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Tuesday, September 6, 2016

Synthetic Drugs

synthetic drugs rehabWhen family and friends suspect that a loved one is abusing substances, they often think of the usual suspects like marijuana, alcohol, cocaine, and opiates. However, over the past several years, the drug world has made the transition into the 21st century. The prevalence of synthetic drug abuse has grown exponentially. Synthetic drug use is now as severe if not more severe than traditional drug use in American culture, especially with adolescents and young adults.

The goal of this blog is to introduce individuals to what these drugs are, and to identify what to look for if a loved one is using these drugs.

Spice, K2, and other synthetic cannabis: Synthetic cannabis is often marketed under the names of “Spice,” “K2,” simply “synthetic marijuana.” These drugs are often sold over the counter and require no identification to buy them. They are marketed as incense or potpourri, but using them to achieve psychoactive effects is the only real purpose. Synthetic marijuana is chemically similar to THC and is sprayed or mixed with different generic herbs. Due to the variability of the chemical that is sprayed or mixed, producers are able to work around current drug laws. The use of these substances has several side effects that include anxiety, nausea, racing heartbeat, elevated blood pressure, seizures, tremors, hallucinations, and suicidal thoughts. Synthetic marijuana is now the third most abused substance by high school students, with one in nine high school seniors reporting use of synthetic marijuana in the past month.

Bath Salts: Substituted cathinones (or “Bath Salts”) are the second most popular synthetic drug that is now being abused. These cathinones received the name of Bath Salts due to the visual resemblance they share with Epsom salts, as well as them often being labeled for sale as such. Bath Salts are very similar to both amphetamines and cocaine, in that they are very strong stimulants. Currently there are over 70 variations of chemicals that are classified as substituted cathinones, with several other substances being very structurally similar. Bath Salts have several side effects including headaches, racing heartbeat, reduced body temperature, hallucinations, paranoia, and violent behavior. The use of bath salts has been increasing since the mid 2000s, which resulted in over 10,000 calls to poison control centers in 2012.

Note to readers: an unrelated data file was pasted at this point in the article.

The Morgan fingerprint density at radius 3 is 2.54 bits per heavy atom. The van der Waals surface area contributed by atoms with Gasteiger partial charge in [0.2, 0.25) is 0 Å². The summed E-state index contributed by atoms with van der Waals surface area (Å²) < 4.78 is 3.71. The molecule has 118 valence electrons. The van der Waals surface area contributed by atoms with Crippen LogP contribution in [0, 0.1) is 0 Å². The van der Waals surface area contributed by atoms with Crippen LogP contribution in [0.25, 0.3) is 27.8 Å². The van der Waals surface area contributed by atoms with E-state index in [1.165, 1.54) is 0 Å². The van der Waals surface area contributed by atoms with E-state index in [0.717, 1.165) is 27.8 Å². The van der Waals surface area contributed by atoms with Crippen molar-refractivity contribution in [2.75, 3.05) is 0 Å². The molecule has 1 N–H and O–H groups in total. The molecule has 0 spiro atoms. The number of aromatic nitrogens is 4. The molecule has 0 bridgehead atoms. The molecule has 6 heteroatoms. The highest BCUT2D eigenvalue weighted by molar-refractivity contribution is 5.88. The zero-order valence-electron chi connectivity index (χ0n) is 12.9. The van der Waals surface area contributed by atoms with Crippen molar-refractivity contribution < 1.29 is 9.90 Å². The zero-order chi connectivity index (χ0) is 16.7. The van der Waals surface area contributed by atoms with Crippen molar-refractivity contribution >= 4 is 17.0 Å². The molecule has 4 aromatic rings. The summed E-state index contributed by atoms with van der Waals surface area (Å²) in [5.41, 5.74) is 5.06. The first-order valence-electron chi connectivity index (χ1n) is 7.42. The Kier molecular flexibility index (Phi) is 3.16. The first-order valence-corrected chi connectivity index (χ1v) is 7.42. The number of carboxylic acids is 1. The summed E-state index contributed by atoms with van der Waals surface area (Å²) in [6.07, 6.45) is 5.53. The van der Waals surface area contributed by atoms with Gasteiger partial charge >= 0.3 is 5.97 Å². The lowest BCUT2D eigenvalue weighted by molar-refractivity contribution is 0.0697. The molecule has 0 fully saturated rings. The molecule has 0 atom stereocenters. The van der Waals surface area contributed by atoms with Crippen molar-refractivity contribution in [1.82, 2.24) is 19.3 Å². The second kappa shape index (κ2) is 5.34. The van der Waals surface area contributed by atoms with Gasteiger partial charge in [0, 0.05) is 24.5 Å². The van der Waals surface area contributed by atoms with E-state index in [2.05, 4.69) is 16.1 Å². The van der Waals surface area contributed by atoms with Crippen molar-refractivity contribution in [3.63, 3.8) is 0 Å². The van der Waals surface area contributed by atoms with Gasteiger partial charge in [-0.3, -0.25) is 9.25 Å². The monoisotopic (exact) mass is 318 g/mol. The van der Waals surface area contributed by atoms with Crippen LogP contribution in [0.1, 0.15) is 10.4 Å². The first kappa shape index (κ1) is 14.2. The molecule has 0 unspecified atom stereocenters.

Kratom: Opioids such as oxycodone, hydrocodone, and fentanyl are some of the common synthetic opioids that are now prevalent in American society. Although these opioids are usually prescription drugs used to treat pain, they have been shown to have a high rate of abuse. A drug that you have most likely not heard of is Kratom. Although Kratom is not technically a synthetic opioid, it still bears mentioning, as it is one of the most abused legal opioids. Kratom is a leaf that comes from Southeast Asia that has been used for thousands of years as painkiller and antidepressant. The leaf is taken from the tree then brewed as a tea, made into a powder, or manufactured into pill form. Chemically, it is structurally similar to morphine. Unlike Spice and Bath Salts, Kratom is usually bought over the Internet and has virtually no regulation in the United States. Side effects of Kratom are similar to other opioids that include constipation, sleep problems, weight loss, and high potential for overdosing. Although popular, there is currently no information available on prevalence of use in the United States.

The use of synthetic drugs presents several unique challenges in prevention, side effects, and treatment. The availability of these drugs is one of the biggest issues. Spice is often sold in gas stations and convenience stores, and is largely unregulated due to it’s unique chemical make up. Immediate side effects from these substances are often even more severe than traditional drug use as well. Psychiatric problems such as psychosis, paranoia, and violent behavior are often common side effects. Unlike abuse of other traditional drugs, negative side effects of synthetic drugs are often apparent from the first use. Finally, due to these drugs being relatively new and all having their own unique chemical makeup, treatment is often complicated. It is ever important for the public to become knowledgeable about newer synthetic drugs as we continue to broaden the scope of addiction treatment!

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